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CPR 3.18(b) | Underspend Does Not Constitute Good Reason To Depart From An Approved Budget

Master Brown (costs judge) has joined the debate about the effect of an underspend in a costs budgeted case.

“I agree with [DJ Lumb] that if an underspend were to be a good reason for departing from a budget it would be liable to substantially undermine the effectiveness of cost budgeting. As the Judge effectively observed, solicitors who had acted efficiently and kept costs within budget would find their costs subject to detailed assessment, whereas less efficient solicitors who exceeded the budget would, absent any other “good reason”, receive the budgeted sum and avoid detailed assessment…

“even if ‘underspend’ were a “good reason” for the purpose of CPR 3.18 it does not follow that there should be a deduction from the sums claimed. Plainly, the fact that a party has spent less than its budget for a phase does not mean there is therefore in fact a good or appropriate reason for any further reduction and I was not satisfied that there was any additional “good reason” for any such reduction.”

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CPR 3.18(b) | Is Underspend Good Reason To Depart?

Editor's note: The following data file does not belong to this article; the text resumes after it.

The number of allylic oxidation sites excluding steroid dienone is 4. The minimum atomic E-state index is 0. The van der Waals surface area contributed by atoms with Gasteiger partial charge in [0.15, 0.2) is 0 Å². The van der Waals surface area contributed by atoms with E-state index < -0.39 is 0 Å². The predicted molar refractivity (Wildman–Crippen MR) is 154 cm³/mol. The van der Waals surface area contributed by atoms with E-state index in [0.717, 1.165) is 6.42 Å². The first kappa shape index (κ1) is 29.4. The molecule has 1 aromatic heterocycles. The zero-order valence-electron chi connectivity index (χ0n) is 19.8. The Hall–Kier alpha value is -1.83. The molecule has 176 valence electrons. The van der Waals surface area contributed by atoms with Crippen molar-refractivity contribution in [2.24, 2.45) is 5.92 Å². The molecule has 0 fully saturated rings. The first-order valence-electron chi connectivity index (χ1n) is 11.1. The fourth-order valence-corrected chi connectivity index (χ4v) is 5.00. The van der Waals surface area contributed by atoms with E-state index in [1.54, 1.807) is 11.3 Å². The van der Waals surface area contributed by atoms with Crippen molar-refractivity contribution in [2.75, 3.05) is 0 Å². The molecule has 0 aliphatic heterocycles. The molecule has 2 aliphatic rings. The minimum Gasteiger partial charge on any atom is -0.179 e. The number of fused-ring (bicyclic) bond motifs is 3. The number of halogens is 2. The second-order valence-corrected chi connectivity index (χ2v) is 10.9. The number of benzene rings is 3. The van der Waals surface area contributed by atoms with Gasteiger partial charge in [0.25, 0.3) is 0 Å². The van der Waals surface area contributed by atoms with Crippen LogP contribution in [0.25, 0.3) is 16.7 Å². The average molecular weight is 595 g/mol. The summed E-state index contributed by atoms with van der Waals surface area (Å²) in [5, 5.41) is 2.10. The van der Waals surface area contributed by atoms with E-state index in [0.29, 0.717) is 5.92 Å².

In March last year we reported on the decision in Salmon v Barts Health NHS Trust [2019] wherein HHJ Dight held that if the sum claimed on assessment in any given phase of a bill is lower than the budgeted figure for that phase, because the anticipated work had not been completed and/or by virtue of the indemnity principle, this is, in and of itself, capable of being a ‘good reason to depart’ under CPR 3.18(b) thus opening that phase to a traditional line by line assessment.

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CPR 3.18(b): Good Reason To Depart?

HHJ Dight finds on appeal that the fact that the sum claimed on assessment in any given phase of a bill is lower than the budgeted figure for that phase, because the anticipated work had not been completed and/or by virtue of the indemnity principle, is itself capable of being a ‘good reason to depart’ under CPR 3.18(b). Once CPR 3.18(b) had been invoked it was then open to the paying party to challenge the figure which was then being claimed by the receiving party, and they did not have to assert a further good reason to enable the court to do so.